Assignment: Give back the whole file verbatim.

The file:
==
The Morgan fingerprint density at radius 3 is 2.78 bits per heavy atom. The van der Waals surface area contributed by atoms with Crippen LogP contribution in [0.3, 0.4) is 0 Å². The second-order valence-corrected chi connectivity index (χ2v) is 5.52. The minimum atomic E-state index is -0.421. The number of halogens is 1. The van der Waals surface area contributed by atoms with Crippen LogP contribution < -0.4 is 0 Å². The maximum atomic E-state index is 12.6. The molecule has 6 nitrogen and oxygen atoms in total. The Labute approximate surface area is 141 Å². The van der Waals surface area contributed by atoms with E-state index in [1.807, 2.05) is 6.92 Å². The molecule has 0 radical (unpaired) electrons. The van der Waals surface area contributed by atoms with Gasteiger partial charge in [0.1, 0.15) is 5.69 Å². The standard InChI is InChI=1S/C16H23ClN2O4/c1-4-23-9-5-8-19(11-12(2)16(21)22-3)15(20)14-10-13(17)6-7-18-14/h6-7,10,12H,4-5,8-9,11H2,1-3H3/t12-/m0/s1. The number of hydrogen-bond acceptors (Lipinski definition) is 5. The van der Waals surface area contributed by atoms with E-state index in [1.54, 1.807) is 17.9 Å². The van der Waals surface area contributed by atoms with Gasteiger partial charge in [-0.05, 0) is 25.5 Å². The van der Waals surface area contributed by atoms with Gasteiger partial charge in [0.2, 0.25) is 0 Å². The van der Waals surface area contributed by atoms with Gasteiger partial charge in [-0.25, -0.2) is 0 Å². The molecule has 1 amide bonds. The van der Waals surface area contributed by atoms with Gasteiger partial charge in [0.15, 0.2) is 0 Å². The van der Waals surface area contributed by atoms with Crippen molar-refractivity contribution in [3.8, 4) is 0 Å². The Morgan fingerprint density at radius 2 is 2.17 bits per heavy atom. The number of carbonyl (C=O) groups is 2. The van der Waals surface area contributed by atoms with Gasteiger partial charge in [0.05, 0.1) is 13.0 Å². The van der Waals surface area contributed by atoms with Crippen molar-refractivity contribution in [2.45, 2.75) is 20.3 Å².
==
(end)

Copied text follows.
The Morgan fingerprint density at radius 3 is 2.78 bits per heavy atom. The van der Waals surface area contributed by atoms with Crippen LogP contribution in [0.3, 0.4) is 0 Å². The second-order valence-corrected chi connectivity index (χ2v) is 5.52. The minimum atomic E-state index is -0.421. The number of halogens is 1. The van der Waals surface area contributed by atoms with Crippen LogP contribution < -0.4 is 0 Å². The maximum atomic E-state index is 12.6. The molecule has 6 nitrogen and oxygen atoms in total. The Labute approximate surface area is 141 Å². The van der Waals surface area contributed by atoms with E-state index in [1.807, 2.05) is 6.92 Å². The molecule has 0 radical (unpaired) electrons. The van der Waals surface area contributed by atoms with Gasteiger partial charge in [0.1, 0.15) is 5.69 Å². The standard InChI is InChI=1S/C16H23ClN2O4/c1-4-23-9-5-8-19(11-12(2)16(21)22-3)15(20)14-10-13(17)6-7-18-14/h6-7,10,12H,4-5,8-9,11H2,1-3H3/t12-/m0/s1. The number of hydrogen-bond acceptors (Lipinski definition) is 5. The van der Waals surface area contributed by atoms with E-state index in [1.54, 1.807) is 17.9 Å². The van der Waals surface area contributed by atoms with Gasteiger partial charge in [-0.05, 0) is 25.5 Å². The van der Waals surface area contributed by atoms with Gasteiger partial charge in [0.2, 0.25) is 0 Å². The van der Waals surface area contributed by atoms with Gasteiger partial charge in [-0.25, -0.2) is 0 Å². The molecule has 1 amide bonds. The van der Waals surface area contributed by atoms with Gasteiger partial charge in [0.15, 0.2) is 0 Å². The van der Waals surface area contributed by atoms with Crippen molar-refractivity contribution in [3.8, 4) is 0 Å². The Morgan fingerprint density at radius 2 is 2.17 bits per heavy atom. The number of carbonyl (C=O) groups is 2. The van der Waals surface area contributed by atoms with Gasteiger partial charge in [0.05, 0.1) is 13.0 Å². The van der Waals surface area contributed by atoms with Crippen molar-refractivity contribution in [2.45, 2.75) is 20.3 Å².